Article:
Donald Leka, CEO at Transmedia, says this a big step forward for Linux users. "If you are a Linux user, you don’t have an easy way to access data on cell phone." He says, what his company has done is to create a desktop-type interface for the cell phone, and he says, this puts Linux in a position to be a consumer option and a business option. Supported phones include the Blackberry, Palm Treo, all LG phones, Motorola Razr and many more popular phones.
Leka says, the new Glide Linux system enables users to communicate with Linux PCs directly through the portable device, regardless of the underlying network provider. "You can access video, music, photos, calendars and bookmarks and pull it all into Glide," Leka says.
What's more the interface is designed to do everything via a touch interface using a finger including such tasks as cropping photos, moving files or converting files. The screnshot shown here shows the Glide home page where you can access all of the Glide functions in a simple, intuitive, icon-driven interface. This is a huge step forward from earlier versions of Glide and enables users to learn how to use the system quickly.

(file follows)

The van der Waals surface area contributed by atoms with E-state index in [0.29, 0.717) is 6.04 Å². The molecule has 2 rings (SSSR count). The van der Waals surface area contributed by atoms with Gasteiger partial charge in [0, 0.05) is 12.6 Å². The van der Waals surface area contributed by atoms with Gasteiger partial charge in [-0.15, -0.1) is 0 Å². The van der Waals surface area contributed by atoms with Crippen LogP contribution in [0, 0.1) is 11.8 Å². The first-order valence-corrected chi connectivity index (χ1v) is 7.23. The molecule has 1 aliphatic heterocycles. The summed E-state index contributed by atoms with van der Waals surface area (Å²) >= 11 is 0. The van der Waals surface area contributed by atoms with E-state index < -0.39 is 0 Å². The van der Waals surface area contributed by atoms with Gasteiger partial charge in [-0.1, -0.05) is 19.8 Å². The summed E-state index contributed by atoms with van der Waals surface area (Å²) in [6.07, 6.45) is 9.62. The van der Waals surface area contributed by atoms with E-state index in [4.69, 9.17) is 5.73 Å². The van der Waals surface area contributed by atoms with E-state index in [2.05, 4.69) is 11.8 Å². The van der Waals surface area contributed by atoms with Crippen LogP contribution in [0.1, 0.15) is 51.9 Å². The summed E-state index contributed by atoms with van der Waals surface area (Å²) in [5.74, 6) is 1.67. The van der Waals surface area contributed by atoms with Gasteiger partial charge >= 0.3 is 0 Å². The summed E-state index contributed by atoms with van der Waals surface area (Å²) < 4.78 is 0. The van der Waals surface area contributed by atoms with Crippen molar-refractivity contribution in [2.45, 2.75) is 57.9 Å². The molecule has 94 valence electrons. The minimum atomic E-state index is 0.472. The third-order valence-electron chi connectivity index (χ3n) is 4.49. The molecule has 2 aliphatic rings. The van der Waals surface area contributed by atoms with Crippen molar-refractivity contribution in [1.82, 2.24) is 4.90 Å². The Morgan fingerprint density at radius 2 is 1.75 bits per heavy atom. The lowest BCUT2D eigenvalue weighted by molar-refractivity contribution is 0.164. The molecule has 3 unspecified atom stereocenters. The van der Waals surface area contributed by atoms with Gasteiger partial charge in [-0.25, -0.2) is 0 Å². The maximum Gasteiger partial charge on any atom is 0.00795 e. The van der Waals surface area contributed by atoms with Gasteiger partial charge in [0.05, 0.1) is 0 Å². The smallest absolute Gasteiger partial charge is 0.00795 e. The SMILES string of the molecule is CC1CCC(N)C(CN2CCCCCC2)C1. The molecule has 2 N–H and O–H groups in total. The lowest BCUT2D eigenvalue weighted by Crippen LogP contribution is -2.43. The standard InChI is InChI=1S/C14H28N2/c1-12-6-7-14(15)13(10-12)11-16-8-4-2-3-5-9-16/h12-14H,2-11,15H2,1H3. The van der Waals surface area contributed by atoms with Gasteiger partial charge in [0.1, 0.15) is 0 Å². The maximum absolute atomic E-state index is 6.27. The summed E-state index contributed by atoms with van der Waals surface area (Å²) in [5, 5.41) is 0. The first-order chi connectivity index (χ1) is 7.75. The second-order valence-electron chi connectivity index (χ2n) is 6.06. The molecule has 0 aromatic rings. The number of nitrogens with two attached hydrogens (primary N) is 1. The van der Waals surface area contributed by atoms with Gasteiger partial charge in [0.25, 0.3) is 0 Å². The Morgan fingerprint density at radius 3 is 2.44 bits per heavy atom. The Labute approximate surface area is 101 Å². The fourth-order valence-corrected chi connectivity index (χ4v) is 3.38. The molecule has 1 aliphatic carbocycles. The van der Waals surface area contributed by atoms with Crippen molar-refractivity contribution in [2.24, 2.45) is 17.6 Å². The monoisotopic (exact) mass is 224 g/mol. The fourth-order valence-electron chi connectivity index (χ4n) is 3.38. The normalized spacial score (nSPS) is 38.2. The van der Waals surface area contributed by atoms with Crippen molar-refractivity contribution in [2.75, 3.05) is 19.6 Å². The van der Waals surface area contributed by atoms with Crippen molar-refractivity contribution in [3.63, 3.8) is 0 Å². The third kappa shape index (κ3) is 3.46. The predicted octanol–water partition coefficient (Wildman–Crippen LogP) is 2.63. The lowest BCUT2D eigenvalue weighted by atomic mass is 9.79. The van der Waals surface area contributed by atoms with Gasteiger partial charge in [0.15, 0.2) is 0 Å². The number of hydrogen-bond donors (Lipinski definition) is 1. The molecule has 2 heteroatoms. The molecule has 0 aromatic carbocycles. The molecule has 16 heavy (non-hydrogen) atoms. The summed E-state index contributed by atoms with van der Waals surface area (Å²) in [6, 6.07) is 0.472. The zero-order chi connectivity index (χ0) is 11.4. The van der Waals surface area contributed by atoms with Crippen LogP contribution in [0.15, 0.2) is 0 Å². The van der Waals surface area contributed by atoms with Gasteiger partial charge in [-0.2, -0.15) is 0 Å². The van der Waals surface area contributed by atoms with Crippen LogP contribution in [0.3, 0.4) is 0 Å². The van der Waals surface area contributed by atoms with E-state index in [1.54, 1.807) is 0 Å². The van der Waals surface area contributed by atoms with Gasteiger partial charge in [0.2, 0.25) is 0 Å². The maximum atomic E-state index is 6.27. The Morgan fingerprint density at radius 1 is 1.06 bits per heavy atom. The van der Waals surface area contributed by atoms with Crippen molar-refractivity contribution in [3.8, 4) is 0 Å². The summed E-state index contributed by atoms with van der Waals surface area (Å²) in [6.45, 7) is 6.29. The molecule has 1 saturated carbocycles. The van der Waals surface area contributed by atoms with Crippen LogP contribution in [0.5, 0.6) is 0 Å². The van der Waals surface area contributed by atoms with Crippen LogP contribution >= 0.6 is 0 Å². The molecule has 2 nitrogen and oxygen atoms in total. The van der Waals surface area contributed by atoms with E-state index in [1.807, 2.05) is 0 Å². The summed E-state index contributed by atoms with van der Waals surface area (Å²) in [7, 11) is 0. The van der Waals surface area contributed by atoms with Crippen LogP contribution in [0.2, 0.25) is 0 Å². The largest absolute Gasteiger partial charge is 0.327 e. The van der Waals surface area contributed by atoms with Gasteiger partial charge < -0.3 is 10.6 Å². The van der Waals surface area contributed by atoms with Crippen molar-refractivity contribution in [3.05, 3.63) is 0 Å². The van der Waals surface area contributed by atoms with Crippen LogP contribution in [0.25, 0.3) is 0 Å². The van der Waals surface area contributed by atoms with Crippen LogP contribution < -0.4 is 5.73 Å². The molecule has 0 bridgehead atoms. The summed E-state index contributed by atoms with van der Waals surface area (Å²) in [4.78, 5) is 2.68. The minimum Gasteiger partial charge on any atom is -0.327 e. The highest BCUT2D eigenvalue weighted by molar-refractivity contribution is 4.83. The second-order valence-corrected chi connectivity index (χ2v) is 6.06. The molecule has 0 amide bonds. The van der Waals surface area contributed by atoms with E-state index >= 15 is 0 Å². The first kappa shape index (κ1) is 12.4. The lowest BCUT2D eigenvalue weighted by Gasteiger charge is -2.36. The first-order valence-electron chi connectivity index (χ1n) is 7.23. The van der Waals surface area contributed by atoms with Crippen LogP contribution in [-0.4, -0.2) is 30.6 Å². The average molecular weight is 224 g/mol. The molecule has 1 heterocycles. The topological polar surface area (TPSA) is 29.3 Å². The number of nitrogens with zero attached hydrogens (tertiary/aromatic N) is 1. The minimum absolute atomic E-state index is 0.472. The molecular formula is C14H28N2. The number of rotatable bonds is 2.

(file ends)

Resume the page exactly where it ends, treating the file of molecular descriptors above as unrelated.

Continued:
And you get all of this without the "Windows tax," the cost of including Microsoft Windows on the device. "The economics are much different than the Microsoft Windows equation," he says. "Linux is free and Glide is much less expensive than Windows," Leka says.
If you haven't tried Glide yet, I strongly encourage you to check it out. It enables you access, store and share files and play back multimedia files without worrying about the underlying format. This means, Glide will play the music, video or photo without regard to the underlying file type. This in itself is huge, but it also provides a nice interface for interacting with media files, setting up web pages or using online applications and it's all simple, fast and intuitive.